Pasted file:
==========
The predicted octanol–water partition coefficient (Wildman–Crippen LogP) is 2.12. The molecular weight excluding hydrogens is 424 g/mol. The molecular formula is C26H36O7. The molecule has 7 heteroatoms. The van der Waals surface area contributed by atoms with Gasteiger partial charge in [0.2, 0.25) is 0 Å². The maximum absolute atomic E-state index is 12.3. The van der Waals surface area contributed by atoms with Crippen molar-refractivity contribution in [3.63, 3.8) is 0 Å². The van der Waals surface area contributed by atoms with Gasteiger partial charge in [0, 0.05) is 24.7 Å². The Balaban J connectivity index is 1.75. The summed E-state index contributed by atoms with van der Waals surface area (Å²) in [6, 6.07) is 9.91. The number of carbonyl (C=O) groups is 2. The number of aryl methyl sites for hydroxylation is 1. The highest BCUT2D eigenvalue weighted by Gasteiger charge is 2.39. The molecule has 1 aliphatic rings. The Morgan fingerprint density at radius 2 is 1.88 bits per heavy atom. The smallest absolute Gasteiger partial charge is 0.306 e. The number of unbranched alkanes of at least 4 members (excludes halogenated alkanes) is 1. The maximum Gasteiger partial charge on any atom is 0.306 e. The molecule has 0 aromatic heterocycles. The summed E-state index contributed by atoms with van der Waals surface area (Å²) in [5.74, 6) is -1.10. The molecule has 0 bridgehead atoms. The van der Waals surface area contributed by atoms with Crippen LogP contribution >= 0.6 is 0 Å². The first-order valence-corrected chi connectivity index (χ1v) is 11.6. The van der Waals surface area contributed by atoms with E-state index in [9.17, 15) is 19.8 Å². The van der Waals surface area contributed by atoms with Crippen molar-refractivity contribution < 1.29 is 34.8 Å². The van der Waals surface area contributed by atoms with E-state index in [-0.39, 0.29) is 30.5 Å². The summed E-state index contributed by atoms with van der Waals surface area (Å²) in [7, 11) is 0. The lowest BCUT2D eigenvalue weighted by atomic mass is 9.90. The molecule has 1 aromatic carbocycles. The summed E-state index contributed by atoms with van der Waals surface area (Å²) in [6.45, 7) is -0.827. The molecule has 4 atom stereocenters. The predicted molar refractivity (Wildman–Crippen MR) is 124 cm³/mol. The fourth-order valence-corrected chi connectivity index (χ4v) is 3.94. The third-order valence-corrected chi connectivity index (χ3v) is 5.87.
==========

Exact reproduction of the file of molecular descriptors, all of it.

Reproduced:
The predicted octanol–water partition coefficient (Wildman–Crippen LogP) is 2.12. The molecular weight excluding hydrogens is 424 g/mol. The molecular formula is C26H36O7. The molecule has 7 heteroatoms. The van der Waals surface area contributed by atoms with Gasteiger partial charge in [0.2, 0.25) is 0 Å². The maximum absolute atomic E-state index is 12.3. The van der Waals surface area contributed by atoms with Crippen molar-refractivity contribution in [3.63, 3.8) is 0 Å². The van der Waals surface area contributed by atoms with Gasteiger partial charge in [0, 0.05) is 24.7 Å². The Balaban J connectivity index is 1.75. The summed E-state index contributed by atoms with van der Waals surface area (Å²) in [6, 6.07) is 9.91. The number of carbonyl (C=O) groups is 2. The number of aryl methyl sites for hydroxylation is 1. The highest BCUT2D eigenvalue weighted by Gasteiger charge is 2.39. The molecule has 1 aliphatic rings. The Morgan fingerprint density at radius 2 is 1.88 bits per heavy atom. The smallest absolute Gasteiger partial charge is 0.306 e. The number of unbranched alkanes of at least 4 members (excludes halogenated alkanes) is 1. The maximum Gasteiger partial charge on any atom is 0.306 e. The molecule has 0 aromatic heterocycles. The summed E-state index contributed by atoms with van der Waals surface area (Å²) in [5.74, 6) is -1.10. The molecule has 0 bridgehead atoms. The van der Waals surface area contributed by atoms with Crippen LogP contribution >= 0.6 is 0 Å². The first-order valence-corrected chi connectivity index (χ1v) is 11.6. The van der Waals surface area contributed by atoms with E-state index in [9.17, 15) is 19.8 Å². The van der Waals surface area contributed by atoms with Crippen molar-refractivity contribution < 1.29 is 34.8 Å². The van der Waals surface area contributed by atoms with E-state index in [-0.39, 0.29) is 30.5 Å². The summed E-state index contributed by atoms with van der Waals surface area (Å²) in [7, 11) is 0. The lowest BCUT2D eigenvalue weighted by atomic mass is 9.90. The molecule has 1 aromatic carbocycles. The summed E-state index contributed by atoms with van der Waals surface area (Å²) in [6.45, 7) is -0.827. The molecule has 4 atom stereocenters. The predicted molar refractivity (Wildman–Crippen MR) is 124 cm³/mol. The fourth-order valence-corrected chi connectivity index (χ4v) is 3.94. The third-order valence-corrected chi connectivity index (χ3v) is 5.87.